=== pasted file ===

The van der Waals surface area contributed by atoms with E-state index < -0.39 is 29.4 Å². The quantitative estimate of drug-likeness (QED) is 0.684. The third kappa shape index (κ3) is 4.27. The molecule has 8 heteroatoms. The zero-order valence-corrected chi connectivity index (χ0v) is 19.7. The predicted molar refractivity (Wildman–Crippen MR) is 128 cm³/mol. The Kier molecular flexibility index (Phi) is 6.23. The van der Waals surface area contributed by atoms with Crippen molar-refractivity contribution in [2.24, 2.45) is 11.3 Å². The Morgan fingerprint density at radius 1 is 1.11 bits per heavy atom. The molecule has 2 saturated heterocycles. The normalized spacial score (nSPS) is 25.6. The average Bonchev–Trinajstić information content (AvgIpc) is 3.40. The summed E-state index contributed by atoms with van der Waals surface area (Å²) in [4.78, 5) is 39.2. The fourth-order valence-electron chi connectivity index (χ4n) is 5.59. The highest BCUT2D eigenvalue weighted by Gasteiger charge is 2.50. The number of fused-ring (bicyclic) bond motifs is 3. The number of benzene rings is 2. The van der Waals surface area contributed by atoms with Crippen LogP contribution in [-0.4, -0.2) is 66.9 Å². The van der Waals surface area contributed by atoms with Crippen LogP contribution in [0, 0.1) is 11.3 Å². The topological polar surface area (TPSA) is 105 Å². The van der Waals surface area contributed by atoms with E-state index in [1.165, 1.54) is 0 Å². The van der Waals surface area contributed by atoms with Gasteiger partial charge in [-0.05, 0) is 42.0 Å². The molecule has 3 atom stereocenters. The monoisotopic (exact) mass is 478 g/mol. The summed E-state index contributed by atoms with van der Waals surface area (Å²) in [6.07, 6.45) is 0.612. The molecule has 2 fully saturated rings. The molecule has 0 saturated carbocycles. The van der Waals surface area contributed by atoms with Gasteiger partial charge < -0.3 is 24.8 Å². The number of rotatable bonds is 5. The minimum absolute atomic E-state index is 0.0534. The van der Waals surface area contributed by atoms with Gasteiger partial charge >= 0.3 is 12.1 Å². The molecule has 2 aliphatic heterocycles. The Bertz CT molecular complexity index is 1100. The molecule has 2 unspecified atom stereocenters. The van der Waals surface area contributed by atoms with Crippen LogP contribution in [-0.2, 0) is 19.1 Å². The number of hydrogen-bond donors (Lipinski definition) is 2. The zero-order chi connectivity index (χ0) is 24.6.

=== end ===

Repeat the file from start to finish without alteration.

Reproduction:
The van der Waals surface area contributed by atoms with E-state index < -0.39 is 29.4 Å². The quantitative estimate of drug-likeness (QED) is 0.684. The third kappa shape index (κ3) is 4.27. The molecule has 8 heteroatoms. The zero-order valence-corrected chi connectivity index (χ0v) is 19.7. The predicted molar refractivity (Wildman–Crippen MR) is 128 cm³/mol. The Kier molecular flexibility index (Phi) is 6.23. The van der Waals surface area contributed by atoms with Crippen molar-refractivity contribution in [2.24, 2.45) is 11.3 Å². The Morgan fingerprint density at radius 1 is 1.11 bits per heavy atom. The molecule has 2 saturated heterocycles. The normalized spacial score (nSPS) is 25.6. The average Bonchev–Trinajstić information content (AvgIpc) is 3.40. The summed E-state index contributed by atoms with van der Waals surface area (Å²) in [4.78, 5) is 39.2. The fourth-order valence-electron chi connectivity index (χ4n) is 5.59. The highest BCUT2D eigenvalue weighted by Gasteiger charge is 2.50. The number of fused-ring (bicyclic) bond motifs is 3. The number of benzene rings is 2. The van der Waals surface area contributed by atoms with Crippen LogP contribution in [-0.4, -0.2) is 66.9 Å². The van der Waals surface area contributed by atoms with Crippen LogP contribution in [0, 0.1) is 11.3 Å². The topological polar surface area (TPSA) is 105 Å². The van der Waals surface area contributed by atoms with E-state index in [1.165, 1.54) is 0 Å². The van der Waals surface area contributed by atoms with Gasteiger partial charge in [-0.05, 0) is 42.0 Å². The molecule has 3 atom stereocenters. The monoisotopic (exact) mass is 478 g/mol. The summed E-state index contributed by atoms with van der Waals surface area (Å²) in [6.07, 6.45) is 0.612. The molecule has 2 fully saturated rings. The molecule has 0 saturated carbocycles. The van der Waals surface area contributed by atoms with Gasteiger partial charge < -0.3 is 24.8 Å². The number of rotatable bonds is 5. The minimum absolute atomic E-state index is 0.0534. The van der Waals surface area contributed by atoms with Gasteiger partial charge >= 0.3 is 12.1 Å². The molecule has 2 aliphatic heterocycles. The Bertz CT molecular complexity index is 1100. The molecule has 2 unspecified atom stereocenters. The van der Waals surface area contributed by atoms with Crippen LogP contribution in [-0.2, 0) is 19.1 Å². The number of hydrogen-bond donors (Lipinski definition) is 2. The zero-order chi connectivity index (χ0) is 24.6.